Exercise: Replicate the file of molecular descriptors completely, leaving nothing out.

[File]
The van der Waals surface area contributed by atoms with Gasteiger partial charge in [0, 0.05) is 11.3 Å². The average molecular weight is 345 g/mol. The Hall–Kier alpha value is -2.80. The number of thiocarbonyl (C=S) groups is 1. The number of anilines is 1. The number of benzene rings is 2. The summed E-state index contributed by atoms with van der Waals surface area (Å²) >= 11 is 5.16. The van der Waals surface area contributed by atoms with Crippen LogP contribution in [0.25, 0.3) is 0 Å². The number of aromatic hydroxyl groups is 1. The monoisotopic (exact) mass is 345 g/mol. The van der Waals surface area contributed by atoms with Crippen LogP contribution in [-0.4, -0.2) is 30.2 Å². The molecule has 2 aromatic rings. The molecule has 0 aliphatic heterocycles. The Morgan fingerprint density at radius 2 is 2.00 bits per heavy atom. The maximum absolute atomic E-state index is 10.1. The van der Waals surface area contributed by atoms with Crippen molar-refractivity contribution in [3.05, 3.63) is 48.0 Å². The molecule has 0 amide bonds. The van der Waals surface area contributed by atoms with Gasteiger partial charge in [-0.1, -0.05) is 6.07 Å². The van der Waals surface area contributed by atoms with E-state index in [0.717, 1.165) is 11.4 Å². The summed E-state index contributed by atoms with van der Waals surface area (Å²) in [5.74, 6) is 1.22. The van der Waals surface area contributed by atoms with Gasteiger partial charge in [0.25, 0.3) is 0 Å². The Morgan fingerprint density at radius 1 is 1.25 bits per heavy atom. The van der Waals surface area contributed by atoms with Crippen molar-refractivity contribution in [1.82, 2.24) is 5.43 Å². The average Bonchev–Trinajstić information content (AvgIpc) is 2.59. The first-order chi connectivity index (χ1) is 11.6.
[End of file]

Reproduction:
The van der Waals surface area contributed by atoms with Gasteiger partial charge in [0, 0.05) is 11.3 Å². The average molecular weight is 345 g/mol. The Hall–Kier alpha value is -2.80. The number of thiocarbonyl (C=S) groups is 1. The number of anilines is 1. The number of benzene rings is 2. The summed E-state index contributed by atoms with van der Waals surface area (Å²) >= 11 is 5.16. The van der Waals surface area contributed by atoms with Crippen LogP contribution in [0.25, 0.3) is 0 Å². The number of aromatic hydroxyl groups is 1. The monoisotopic (exact) mass is 345 g/mol. The van der Waals surface area contributed by atoms with Crippen LogP contribution in [-0.4, -0.2) is 30.2 Å². The molecule has 2 aromatic rings. The molecule has 0 aliphatic heterocycles. The Morgan fingerprint density at radius 2 is 2.00 bits per heavy atom. The maximum absolute atomic E-state index is 10.1. The van der Waals surface area contributed by atoms with Crippen molar-refractivity contribution in [3.05, 3.63) is 48.0 Å². The molecule has 0 amide bonds. The van der Waals surface area contributed by atoms with Gasteiger partial charge in [-0.1, -0.05) is 6.07 Å². The van der Waals surface area contributed by atoms with E-state index in [0.717, 1.165) is 11.4 Å². The summed E-state index contributed by atoms with van der Waals surface area (Å²) in [5.74, 6) is 1.22. The van der Waals surface area contributed by atoms with Gasteiger partial charge in [0.25, 0.3) is 0 Å². The Morgan fingerprint density at radius 1 is 1.25 bits per heavy atom. The van der Waals surface area contributed by atoms with Crippen molar-refractivity contribution in [1.82, 2.24) is 5.43 Å². The average Bonchev–Trinajstić information content (AvgIpc) is 2.59. The first-order chi connectivity index (χ1) is 11.6.